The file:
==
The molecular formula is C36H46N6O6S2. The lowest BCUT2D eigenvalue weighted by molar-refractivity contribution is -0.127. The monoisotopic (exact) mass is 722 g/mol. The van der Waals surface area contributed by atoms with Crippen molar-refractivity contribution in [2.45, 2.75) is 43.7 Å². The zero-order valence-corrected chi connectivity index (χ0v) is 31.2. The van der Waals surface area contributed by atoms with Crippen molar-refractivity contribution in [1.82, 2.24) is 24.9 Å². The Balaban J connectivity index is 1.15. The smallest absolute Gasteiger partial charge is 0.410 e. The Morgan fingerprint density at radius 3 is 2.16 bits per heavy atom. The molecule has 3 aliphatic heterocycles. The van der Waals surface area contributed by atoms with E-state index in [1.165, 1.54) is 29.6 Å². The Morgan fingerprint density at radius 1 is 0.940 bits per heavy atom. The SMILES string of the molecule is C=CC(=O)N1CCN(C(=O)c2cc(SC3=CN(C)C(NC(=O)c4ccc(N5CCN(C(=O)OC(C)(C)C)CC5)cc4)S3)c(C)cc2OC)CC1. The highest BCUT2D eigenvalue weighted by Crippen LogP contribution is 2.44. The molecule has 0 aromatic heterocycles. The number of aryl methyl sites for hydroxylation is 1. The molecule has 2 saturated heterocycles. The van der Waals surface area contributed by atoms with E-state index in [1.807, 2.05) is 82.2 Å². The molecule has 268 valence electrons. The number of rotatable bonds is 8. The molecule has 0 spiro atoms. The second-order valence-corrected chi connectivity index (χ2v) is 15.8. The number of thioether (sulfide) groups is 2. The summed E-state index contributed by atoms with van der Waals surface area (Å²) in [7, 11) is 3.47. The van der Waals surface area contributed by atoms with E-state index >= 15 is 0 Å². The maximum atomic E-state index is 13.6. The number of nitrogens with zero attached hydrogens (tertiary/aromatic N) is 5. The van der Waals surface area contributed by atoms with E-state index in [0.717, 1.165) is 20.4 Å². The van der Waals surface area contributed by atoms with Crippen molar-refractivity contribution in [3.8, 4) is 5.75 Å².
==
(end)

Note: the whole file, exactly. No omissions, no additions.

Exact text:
The molecular formula is C36H46N6O6S2. The lowest BCUT2D eigenvalue weighted by molar-refractivity contribution is -0.127. The monoisotopic (exact) mass is 722 g/mol. The van der Waals surface area contributed by atoms with Crippen molar-refractivity contribution in [2.45, 2.75) is 43.7 Å². The zero-order valence-corrected chi connectivity index (χ0v) is 31.2. The van der Waals surface area contributed by atoms with Crippen molar-refractivity contribution in [1.82, 2.24) is 24.9 Å². The Balaban J connectivity index is 1.15. The smallest absolute Gasteiger partial charge is 0.410 e. The Morgan fingerprint density at radius 3 is 2.16 bits per heavy atom. The molecule has 3 aliphatic heterocycles. The van der Waals surface area contributed by atoms with E-state index in [1.165, 1.54) is 29.6 Å². The Morgan fingerprint density at radius 1 is 0.940 bits per heavy atom. The SMILES string of the molecule is C=CC(=O)N1CCN(C(=O)c2cc(SC3=CN(C)C(NC(=O)c4ccc(N5CCN(C(=O)OC(C)(C)C)CC5)cc4)S3)c(C)cc2OC)CC1. The highest BCUT2D eigenvalue weighted by Crippen LogP contribution is 2.44. The molecule has 0 aromatic heterocycles. The number of aryl methyl sites for hydroxylation is 1. The molecule has 2 saturated heterocycles. The van der Waals surface area contributed by atoms with E-state index in [1.807, 2.05) is 82.2 Å². The molecule has 268 valence electrons. The number of rotatable bonds is 8. The molecule has 0 spiro atoms. The second-order valence-corrected chi connectivity index (χ2v) is 15.8. The number of thioether (sulfide) groups is 2. The summed E-state index contributed by atoms with van der Waals surface area (Å²) in [7, 11) is 3.47. The van der Waals surface area contributed by atoms with E-state index >= 15 is 0 Å². The maximum atomic E-state index is 13.6. The number of nitrogens with zero attached hydrogens (tertiary/aromatic N) is 5. The van der Waals surface area contributed by atoms with E-state index in [0.717, 1.165) is 20.4 Å². The van der Waals surface area contributed by atoms with Crippen molar-refractivity contribution in [3.8, 4) is 5.75 Å².